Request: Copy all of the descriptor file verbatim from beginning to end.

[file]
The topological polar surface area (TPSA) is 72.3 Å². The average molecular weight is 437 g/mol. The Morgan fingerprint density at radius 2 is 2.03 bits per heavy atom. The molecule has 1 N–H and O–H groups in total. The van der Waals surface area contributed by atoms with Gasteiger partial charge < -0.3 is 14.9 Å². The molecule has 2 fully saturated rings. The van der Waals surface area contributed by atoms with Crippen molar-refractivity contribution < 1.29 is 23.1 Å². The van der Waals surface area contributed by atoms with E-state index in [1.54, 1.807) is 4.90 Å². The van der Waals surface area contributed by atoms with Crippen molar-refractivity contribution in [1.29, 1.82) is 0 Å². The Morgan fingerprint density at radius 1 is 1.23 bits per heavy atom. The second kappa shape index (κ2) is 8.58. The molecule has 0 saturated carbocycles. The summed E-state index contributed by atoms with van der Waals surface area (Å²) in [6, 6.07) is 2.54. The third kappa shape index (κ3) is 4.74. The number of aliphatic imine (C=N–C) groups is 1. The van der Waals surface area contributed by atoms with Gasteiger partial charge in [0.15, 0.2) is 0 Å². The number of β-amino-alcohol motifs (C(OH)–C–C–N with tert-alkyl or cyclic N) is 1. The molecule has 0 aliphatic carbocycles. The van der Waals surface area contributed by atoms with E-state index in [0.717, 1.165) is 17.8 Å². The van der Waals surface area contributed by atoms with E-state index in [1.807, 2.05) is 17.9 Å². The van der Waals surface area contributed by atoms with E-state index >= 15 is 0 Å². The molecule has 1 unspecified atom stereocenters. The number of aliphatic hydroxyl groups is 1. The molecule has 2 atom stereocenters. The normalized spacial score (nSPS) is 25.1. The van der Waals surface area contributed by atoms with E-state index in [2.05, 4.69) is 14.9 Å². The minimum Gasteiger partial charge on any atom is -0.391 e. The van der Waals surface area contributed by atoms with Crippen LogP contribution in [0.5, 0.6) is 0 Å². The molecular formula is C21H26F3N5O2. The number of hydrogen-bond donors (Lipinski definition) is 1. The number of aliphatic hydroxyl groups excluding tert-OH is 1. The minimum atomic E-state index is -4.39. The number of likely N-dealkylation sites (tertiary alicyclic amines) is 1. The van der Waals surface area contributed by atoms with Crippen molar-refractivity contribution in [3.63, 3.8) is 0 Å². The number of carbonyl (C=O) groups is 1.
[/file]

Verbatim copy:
The topological polar surface area (TPSA) is 72.3 Å². The average molecular weight is 437 g/mol. The Morgan fingerprint density at radius 2 is 2.03 bits per heavy atom. The molecule has 1 N–H and O–H groups in total. The van der Waals surface area contributed by atoms with Gasteiger partial charge < -0.3 is 14.9 Å². The molecule has 2 fully saturated rings. The van der Waals surface area contributed by atoms with Crippen molar-refractivity contribution < 1.29 is 23.1 Å². The van der Waals surface area contributed by atoms with E-state index in [1.54, 1.807) is 4.90 Å². The van der Waals surface area contributed by atoms with Crippen molar-refractivity contribution in [1.29, 1.82) is 0 Å². The Morgan fingerprint density at radius 1 is 1.23 bits per heavy atom. The second kappa shape index (κ2) is 8.58. The molecule has 0 saturated carbocycles. The summed E-state index contributed by atoms with van der Waals surface area (Å²) in [6, 6.07) is 2.54. The third kappa shape index (κ3) is 4.74. The number of aliphatic imine (C=N–C) groups is 1. The van der Waals surface area contributed by atoms with Gasteiger partial charge in [0.15, 0.2) is 0 Å². The number of β-amino-alcohol motifs (C(OH)–C–C–N with tert-alkyl or cyclic N) is 1. The molecule has 0 aliphatic carbocycles. The van der Waals surface area contributed by atoms with E-state index in [0.717, 1.165) is 17.8 Å². The van der Waals surface area contributed by atoms with E-state index in [1.807, 2.05) is 17.9 Å². The van der Waals surface area contributed by atoms with E-state index >= 15 is 0 Å². The molecule has 1 unspecified atom stereocenters. The number of aliphatic hydroxyl groups is 1. The molecule has 2 atom stereocenters. The normalized spacial score (nSPS) is 25.1. The van der Waals surface area contributed by atoms with E-state index in [2.05, 4.69) is 14.9 Å². The minimum Gasteiger partial charge on any atom is -0.391 e. The van der Waals surface area contributed by atoms with Crippen LogP contribution in [0.5, 0.6) is 0 Å². The molecular formula is C21H26F3N5O2. The number of hydrogen-bond donors (Lipinski definition) is 1. The number of aliphatic hydroxyl groups excluding tert-OH is 1. The minimum atomic E-state index is -4.39. The number of likely N-dealkylation sites (tertiary alicyclic amines) is 1. The van der Waals surface area contributed by atoms with Crippen molar-refractivity contribution in [3.63, 3.8) is 0 Å². The number of carbonyl (C=O) groups is 1.